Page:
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There is quite a variety of different types if switches starting from a simple push button to reed switches which are sensitive to magnetic field, mercury switches and the "magic cup" as well as the relay, which allows to control high power signals with a low power signal.

The push button

The simplest switch device is a pushbutton. It short-circuits 2 pins if pushed and opens them when release. The little PCB board contains a 10 kΩ resistor, which can be used to pull up one of the 2 leads to a Vcc voltage level and which can be switched to ground by pushing the switch.

pushbutton.png pbschematic.png
The pushbutton Circuit diagram of
pushbutton PCB

Mercury switches

There are 2 different types of Mercury switches which contain a small mercury ball short-circuiting 2 leads. When the device is tilted the mercury flows away from the leads and the contact opens. Both PCBs contain a Mercury switch and a LED connected in a different way however. There are 2 PCBs with a mercury switch and a big LED which can be operated directly from 3.3V without an additional current limiting resistor. These PCBs are also called "magic cups" because they can be programmed such that you can "pour light" from the LED of one PCB to the other by inclining the board.

newmercury.png mercurySwitchSchematic.png
Mercury switch its circuit diagram

newmagicCup.png magicCupCircuit.png
The magic Cup its circuit diagram

The Ball Switch

The ball switch works exactly the same way as the mercury switch. The only difference is that the mercury blob is replaced by a metal ball. However, the ball switch PCB does not include an LED but just a 10 k resistor and its diagram corresponds to the one of the pushbutton.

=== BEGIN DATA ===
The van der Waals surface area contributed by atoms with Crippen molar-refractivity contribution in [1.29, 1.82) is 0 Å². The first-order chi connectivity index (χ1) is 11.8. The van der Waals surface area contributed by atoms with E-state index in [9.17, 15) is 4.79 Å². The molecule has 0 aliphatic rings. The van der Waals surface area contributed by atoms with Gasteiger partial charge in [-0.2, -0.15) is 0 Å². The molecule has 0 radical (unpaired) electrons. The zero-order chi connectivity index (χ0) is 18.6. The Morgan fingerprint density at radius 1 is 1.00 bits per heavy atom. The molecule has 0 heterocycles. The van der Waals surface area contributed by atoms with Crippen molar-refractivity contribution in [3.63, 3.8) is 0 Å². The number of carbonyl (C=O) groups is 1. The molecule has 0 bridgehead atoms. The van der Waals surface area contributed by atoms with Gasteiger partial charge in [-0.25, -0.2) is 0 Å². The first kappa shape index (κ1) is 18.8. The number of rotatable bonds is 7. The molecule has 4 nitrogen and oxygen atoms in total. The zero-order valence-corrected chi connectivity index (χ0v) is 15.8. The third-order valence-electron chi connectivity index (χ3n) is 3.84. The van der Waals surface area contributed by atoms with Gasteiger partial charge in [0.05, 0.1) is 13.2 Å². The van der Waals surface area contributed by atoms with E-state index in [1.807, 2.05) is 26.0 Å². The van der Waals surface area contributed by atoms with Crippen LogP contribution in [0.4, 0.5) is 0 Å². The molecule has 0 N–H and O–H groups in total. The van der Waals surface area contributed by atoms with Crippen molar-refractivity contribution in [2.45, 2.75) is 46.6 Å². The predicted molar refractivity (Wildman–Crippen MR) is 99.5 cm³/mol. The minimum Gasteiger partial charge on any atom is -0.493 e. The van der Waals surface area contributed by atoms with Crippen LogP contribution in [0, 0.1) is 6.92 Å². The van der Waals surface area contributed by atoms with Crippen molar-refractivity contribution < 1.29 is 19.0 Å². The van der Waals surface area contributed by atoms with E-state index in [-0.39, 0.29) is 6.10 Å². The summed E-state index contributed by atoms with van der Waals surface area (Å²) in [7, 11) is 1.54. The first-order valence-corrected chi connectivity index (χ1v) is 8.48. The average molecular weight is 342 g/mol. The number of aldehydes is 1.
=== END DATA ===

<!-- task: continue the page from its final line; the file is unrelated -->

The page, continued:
Reed Switches

A Reed switch reacts on magnetic fields and creates a short circuit when a strong enough magnetic field is in its neighborhood. The reed switch comes in 2 versions which however have essentially the same functionality. While the first one is mounted on a PCB by itself (again with a 10 kΩ resistor that can be used to pull one of the leads up to Vcc) the other one is mounted on a PCB which is normally used for analogue sensors.

miniReed.png bigreed.png
simple reed switch reed switch on analogue board

A special switch is the relay, which contains 2 independent circuits: The primary, low power circuit which activates a magnetic switch through which a high power secondary circuit gets powered. In our case we can switch a 220 V circuit with a mere 3.3V signal.

To test this circuit we will however only switch a LED on a 5 V circuit with a signal from the primary 3.3V circuit.


-- Uli Raich - 2017-01-15


Topic attachments
I Attachment History Action Size Date Who Comment
PNGpng ballSwitch.png r2 r1 manage 707.1 K 2017-01-28 - 12:22 UnknownUser ball switch
PNGpng bigreed.png r1 manage 588.4 K 2017-01-15 - 19:14 UnknownUser reed switch on analogue board
PNGpng magicCupCircuit.png r1 manage 5.0 K 2017-01-28 - 12:43 UnknownUser schematic of mercury switches
PNGpng mercurySwitchSchematic.png r1 manage 4.0 K 2017-01-28 - 12:43 UnknownUser schematic of mercury switches
PNGpng miniReed.png r1 manage 2054.5 K 2017-01-15 - 19:11 UnknownUser simple reed switch
PNGpng newmagicCup.png r1 manage 754.8 K 2017-01-28 - 12:16 UnknownUser mercury switches
PNGpng newmercury.png r1 manage 720.1 K 2017-01-28 - 12:16 UnknownUser mercury switches
PNGpng pbschematic.png r2 r1 manage 8.5 K 2017-01-28 - 12:03 UnknownUser pushbutton circuit diagram
PNGpng pushbutton.png r1 manage 2273.8 K 2017-01-15 - 19:11 UnknownUser push button
PNGpng relay.png r1 manage 3347.8 K 2017-02-04 - 13:47 UnknownUser  
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Topic revision: r3 - 2017-02-04 - uli
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